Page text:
Human rights organizations ought to keep a close eye on Appalachia as we see the results of COVID-19 on an already vulnerable and at-risk population. The ultimate consequences of the pandemic will likely be more severe here than elsewhere in the country. People living in Appalachia deserve the same assistance being offered to and resources being put towards urban centers in other parts of America. Too often have they seemingly been forgotten.

Additional References:
1. “Health Disparities in Appalachia”. Marshall, J.,Thomas, L., Lane, N., Holmes, G., Arcury, T., Randolph, R., Silberman, P., Holding, W., Villamil, L., Thomas, S., Lane, M., Latus, J., Rodgers, J., and Ivey, K. August 23, 2017. https://www.arc.gov/wp-content/uploads/2020/06/Health_Disparities_in_Appalachia_August_2017.pdf. Retrieved December 3, 2020.
2. Population Reference Bureau. https://www.prb.org/appalachias-current-strengths-and-vulnerabilities/. Retrieved December 9, 2020.
3. Tickamyer, A., Duncan, C. (1990). Poverty and Opportunity Structure in Rural America. Annual Review of Sociology. 16:67-86.

Unequally Disconnected

by Grace Ndanu

African school children in uniforms huddled around desks
African Schoolroom. Source: Creative Commons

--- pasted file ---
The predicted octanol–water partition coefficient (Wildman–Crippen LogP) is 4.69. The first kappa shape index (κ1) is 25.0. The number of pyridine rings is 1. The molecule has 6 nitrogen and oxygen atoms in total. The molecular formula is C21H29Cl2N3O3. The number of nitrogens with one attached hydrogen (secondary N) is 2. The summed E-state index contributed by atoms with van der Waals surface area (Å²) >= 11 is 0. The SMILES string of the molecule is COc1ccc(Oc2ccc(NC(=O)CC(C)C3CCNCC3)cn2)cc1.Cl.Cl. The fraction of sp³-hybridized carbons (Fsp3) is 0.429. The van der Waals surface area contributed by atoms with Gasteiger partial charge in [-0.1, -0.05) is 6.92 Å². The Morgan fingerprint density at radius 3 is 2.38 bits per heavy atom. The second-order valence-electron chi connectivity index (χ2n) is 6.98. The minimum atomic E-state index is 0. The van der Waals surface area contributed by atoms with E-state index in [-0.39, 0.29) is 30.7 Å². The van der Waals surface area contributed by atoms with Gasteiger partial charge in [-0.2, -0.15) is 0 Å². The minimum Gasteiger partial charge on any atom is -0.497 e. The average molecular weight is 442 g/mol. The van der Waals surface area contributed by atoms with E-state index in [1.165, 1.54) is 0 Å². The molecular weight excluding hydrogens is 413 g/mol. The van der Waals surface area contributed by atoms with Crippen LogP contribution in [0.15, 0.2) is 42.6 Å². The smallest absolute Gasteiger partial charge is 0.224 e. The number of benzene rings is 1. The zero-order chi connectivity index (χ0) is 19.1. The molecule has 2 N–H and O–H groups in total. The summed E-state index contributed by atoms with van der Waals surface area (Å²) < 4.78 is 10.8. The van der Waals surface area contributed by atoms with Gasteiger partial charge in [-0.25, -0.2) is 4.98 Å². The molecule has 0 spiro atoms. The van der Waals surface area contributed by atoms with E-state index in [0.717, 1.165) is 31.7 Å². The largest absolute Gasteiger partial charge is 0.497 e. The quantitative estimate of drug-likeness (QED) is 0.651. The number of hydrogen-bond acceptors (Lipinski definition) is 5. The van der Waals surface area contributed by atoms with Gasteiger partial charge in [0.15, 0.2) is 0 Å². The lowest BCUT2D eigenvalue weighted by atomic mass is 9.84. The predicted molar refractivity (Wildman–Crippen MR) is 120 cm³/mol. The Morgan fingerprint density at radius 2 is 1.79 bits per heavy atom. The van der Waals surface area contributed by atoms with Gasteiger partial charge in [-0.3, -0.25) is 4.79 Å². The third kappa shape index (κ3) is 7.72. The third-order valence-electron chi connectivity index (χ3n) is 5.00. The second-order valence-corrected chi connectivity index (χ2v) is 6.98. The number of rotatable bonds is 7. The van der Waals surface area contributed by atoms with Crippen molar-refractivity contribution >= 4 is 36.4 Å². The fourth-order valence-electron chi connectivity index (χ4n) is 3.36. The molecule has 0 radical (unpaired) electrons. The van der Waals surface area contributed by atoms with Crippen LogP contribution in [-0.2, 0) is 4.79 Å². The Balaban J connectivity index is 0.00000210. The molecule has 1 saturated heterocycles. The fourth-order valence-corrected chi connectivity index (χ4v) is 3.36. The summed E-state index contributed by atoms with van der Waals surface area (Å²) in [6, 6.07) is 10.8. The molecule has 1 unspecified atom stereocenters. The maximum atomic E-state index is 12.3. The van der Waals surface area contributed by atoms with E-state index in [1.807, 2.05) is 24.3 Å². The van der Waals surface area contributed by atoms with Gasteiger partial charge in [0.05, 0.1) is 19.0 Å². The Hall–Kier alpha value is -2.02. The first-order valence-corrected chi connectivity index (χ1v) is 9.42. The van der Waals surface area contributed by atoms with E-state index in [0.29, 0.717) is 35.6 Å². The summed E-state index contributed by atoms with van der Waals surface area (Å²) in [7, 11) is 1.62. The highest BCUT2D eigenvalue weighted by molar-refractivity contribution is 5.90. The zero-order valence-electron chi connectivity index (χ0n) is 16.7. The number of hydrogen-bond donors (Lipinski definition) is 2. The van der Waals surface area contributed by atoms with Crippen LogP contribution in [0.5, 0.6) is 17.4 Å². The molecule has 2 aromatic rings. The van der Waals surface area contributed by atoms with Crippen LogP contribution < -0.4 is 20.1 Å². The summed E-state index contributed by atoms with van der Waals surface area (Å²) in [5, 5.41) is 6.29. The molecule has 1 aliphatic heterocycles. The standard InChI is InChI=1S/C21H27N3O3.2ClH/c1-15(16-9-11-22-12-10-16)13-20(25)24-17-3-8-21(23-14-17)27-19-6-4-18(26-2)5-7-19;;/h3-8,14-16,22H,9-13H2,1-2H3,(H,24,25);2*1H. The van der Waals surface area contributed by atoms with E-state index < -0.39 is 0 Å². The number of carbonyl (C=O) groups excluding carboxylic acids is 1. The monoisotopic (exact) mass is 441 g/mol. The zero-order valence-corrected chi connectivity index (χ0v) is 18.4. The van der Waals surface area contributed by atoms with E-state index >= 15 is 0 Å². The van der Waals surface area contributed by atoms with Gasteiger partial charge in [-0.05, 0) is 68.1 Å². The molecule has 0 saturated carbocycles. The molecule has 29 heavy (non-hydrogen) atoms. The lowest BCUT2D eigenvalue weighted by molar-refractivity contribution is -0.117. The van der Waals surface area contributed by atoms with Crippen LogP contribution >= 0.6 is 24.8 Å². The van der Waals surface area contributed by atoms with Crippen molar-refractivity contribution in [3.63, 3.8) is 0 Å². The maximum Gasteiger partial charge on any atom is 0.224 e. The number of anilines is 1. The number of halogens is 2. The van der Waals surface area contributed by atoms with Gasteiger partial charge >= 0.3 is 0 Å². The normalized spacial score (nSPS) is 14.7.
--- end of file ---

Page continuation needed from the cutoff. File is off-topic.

As the novel corona virus spreads across the world, states and localities are faced with mounting pressure to close the school doors. The closing of schools has left children, teens and young adults with nothing to do because there was never a notice. Before the introduction of online learning, which was first provided through the radio and the television and then through Zoom and Skype, Kenyan children ended up walking through all the neighborhood while many teens and the young adults ended up engaging in dangerous activities like drug abuse, stealing and sexual activities that resulted to so many girls being pregnant. This became a very big concern to the nation apart from Covid-19. When the number of new cases were being aired, the teenage pregnancy cases were aired alongside it.